The fall of a corporate queen
AT&T, once one of the world's greatest companies, loses its independence

At the time of the company’s break-up in 1984 AT&T had around one million employees and was admired by the business world. So what went wrong? AT&T underestimated how important wireless communications would become. At the time of the break-up, AT&T relied on a report by Mckinsey, a consultancy, that claimed there would be fewer than one million wireless phone users by 2000. In fact there were 740m. Cellular technology was then unreliable, so AT&T decided not to enter this small market – until 1994, when it spent $11.5b buying McClaw Cellular, which was sold recently for $41b.

The second mistake was in computing. AT&T expected to become a powerhouse in computers. Getting rid of the slow-moving local operators and retaining the Western Electric equipment business seemed a brilliant way forward. AT&T even bought a computer maker, NCR, in 1991. But the fastmoving computing industry did not suit the company. The equipment side of the business struggled because a number of local operators refused to buy from one source and, instead, bought from a variety of different firms. In 1999 AT&T broke itself up further, losing Lucent and NCR, at huge financial loss.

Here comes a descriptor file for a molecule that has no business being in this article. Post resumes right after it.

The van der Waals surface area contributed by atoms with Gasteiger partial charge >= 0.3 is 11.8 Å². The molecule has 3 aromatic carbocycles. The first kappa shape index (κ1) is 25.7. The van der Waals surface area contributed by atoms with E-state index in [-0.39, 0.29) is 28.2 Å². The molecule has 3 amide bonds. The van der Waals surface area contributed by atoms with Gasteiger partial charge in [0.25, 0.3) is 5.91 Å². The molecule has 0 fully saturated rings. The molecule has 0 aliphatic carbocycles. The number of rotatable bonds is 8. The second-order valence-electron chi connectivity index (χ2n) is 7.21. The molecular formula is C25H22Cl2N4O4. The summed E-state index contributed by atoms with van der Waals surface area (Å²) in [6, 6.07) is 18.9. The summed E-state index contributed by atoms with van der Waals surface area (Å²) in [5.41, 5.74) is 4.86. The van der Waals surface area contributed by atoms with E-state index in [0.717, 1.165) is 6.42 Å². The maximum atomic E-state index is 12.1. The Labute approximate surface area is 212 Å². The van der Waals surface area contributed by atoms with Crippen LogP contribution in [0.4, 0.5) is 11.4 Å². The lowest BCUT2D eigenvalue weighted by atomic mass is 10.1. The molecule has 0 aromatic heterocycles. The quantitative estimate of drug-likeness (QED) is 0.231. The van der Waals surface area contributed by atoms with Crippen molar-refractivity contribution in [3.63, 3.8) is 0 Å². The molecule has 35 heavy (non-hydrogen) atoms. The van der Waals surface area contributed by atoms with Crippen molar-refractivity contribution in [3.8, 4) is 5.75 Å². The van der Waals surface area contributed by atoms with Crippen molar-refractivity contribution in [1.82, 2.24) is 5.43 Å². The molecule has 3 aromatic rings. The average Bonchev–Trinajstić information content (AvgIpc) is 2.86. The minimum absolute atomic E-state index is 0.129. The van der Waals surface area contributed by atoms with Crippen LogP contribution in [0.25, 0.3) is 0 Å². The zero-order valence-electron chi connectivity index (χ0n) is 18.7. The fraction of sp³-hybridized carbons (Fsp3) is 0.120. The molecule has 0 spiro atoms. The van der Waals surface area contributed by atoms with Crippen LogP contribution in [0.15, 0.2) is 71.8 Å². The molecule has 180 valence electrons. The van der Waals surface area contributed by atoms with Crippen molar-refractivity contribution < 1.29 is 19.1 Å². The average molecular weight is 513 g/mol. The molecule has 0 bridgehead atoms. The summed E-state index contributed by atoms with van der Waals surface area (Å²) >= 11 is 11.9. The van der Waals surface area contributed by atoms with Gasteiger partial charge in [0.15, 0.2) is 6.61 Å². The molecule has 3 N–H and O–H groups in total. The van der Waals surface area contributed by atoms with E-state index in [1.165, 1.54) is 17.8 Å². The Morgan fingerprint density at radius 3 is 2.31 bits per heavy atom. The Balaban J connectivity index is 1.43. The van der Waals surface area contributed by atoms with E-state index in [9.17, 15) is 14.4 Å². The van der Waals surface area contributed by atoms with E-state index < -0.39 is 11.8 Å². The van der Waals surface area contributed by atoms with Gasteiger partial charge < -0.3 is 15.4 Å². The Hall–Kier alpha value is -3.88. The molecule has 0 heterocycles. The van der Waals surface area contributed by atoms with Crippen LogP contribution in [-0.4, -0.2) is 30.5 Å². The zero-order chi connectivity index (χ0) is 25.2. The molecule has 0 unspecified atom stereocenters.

This was the beginning of the commercial internet, yet AT&T was nowhere. It had even rejected numerous requests from American national advisors over three decades to operate the internet backbone. It missed the potential of the internet despite it running over the company’s long-distance lines. In the 1970s, its Bell labs developed the UNIX computer operating system, which still powers most of the world’s large corporate computers. Unfortunately, at that time AT&T was prevented by regulators from moving into computing, so UNIX was commercialised by others.

The third mistake was to buy cable operators in the late 1990s. This was the right strategy at the wrong time and at too high a cost. At the height of the technology boom AT&T’s then top manager paid over $100 billion for the cable firms TCI and MediaOne. Hardly a year later, the company faced a debt crisis. It had to abandon the firms it had just bought and, with them, the strategy of offering a range of communication services – a strategy now regarded as the likeliest way to succeed.

Adapted from The Economist